Lesley Ma, daughter of Taiwanese President Ma Yong-jeou, has joined Hong Kong’s M+ Museum as curator of contemporary Chinese ink.
Taiwan’s “first daughter” Lesley Ma took up the post of curator of ink art at M+ on Tuesday 8 October, adding to the complement of international and Hong Kong-based curators at the museum of twentieth and twenty-first century visual culture, which is slated to open in 2017.
Ma, who was born in the United States and grew up in Taiwan, has a post-graduate degree in museum studies and from 2005 to 2009 worked for Cai Guoqiang, a Chinese contemporary artist known for his large-scale gunpowder works.
As curator for ink art, a part-time position, Ma “will be responsible for the development of the museum’s ink art collection, exhibitions and other ink art programmes,” Wendy Lam, head of the West Kowloon Cultural District Authority‘s communication and public affairs department, told the China Post.
Ma, who has been based in Hong Kong since early 2013, is something of a reluctant celebrity in Taiwan. After living what the South China Morning Post calls a “low-profile life” in the United States, the president’s daughter came under fire from Taiwanese media for reportedly keeping her 2012 marriage to a Hong Kong-based financier a secret. As first daughter Ma lives under “special protective measures” when outside Taiwan, claims the Taipei Times, but is still reported to be a frequent user of Hong Kong’s public transport system.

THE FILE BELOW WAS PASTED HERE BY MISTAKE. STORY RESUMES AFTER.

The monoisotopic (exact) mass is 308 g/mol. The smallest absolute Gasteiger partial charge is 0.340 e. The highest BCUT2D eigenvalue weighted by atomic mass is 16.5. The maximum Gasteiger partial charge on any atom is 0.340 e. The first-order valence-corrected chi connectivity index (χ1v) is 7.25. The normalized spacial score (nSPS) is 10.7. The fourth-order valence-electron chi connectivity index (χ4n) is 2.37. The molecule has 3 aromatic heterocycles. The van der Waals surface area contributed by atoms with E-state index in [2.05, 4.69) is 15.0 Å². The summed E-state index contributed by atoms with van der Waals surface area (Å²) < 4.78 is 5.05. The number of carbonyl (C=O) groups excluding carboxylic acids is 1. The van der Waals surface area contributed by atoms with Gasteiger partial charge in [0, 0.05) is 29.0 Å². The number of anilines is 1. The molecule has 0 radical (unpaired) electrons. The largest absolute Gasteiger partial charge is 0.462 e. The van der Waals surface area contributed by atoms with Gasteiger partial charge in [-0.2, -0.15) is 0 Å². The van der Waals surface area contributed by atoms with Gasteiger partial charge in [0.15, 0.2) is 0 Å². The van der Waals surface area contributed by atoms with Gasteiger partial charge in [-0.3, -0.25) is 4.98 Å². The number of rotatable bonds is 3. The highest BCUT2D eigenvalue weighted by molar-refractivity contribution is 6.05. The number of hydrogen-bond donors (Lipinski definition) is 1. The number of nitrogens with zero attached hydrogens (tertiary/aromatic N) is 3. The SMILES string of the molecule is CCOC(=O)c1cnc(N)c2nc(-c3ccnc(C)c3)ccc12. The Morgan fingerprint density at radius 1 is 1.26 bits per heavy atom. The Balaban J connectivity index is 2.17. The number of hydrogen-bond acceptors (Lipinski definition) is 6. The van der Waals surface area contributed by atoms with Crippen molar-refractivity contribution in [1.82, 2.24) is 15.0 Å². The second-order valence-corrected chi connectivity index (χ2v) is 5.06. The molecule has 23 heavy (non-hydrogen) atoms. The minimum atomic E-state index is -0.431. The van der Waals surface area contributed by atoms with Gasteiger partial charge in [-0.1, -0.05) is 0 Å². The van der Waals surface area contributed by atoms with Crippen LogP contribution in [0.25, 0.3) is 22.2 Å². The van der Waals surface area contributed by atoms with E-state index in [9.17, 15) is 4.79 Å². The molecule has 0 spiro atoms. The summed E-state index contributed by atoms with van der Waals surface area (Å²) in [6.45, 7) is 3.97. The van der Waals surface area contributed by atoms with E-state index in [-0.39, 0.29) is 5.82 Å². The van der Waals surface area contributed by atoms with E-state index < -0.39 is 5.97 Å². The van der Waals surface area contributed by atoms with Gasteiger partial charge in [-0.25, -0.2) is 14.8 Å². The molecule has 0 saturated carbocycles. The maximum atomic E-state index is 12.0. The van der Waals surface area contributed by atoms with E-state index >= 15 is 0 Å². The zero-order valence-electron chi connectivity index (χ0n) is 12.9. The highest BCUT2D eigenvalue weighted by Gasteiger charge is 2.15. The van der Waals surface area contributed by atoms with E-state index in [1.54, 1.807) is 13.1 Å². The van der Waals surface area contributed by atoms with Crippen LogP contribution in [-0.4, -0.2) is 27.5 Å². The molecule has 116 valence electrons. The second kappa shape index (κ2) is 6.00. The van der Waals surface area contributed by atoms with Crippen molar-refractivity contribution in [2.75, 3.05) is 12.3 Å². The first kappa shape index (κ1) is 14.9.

M+, which will formally open its doors in 2017, now has almost a full complement of curators, according to the South China Morning Post. Headed by South Korean Doryun Chong, who moved from New York’s MoMA to M+ in July 2013, the curatorial team now consists of curators for the primary areas of visual culture, such as contemporary art, ink art, architecture and design, but is yet as without a moving image curator.
With a policy of drawing half of the curatorial team from Hong Kong and the remainder from the international circuit, the museum aims to become, in Chong’s words from an August press release, “a truly global museum that is also locally rooted and contribute to making Hong Kong a great cultural hub.” According to The Wall Street Journal Blog, the museum, which is projected to cost USD709 million to build, will “highlight twentieth and twenty-first century visual culture ‘from a Hong Kong perspective and with a global vision”.
M+ is the centre-piece of the West Kowloon Cultural District project, a collection of seventeen arts and cultural venues overlooking Hong Kong’s Victoria Harbour and supported by the city’s Legislative Council.
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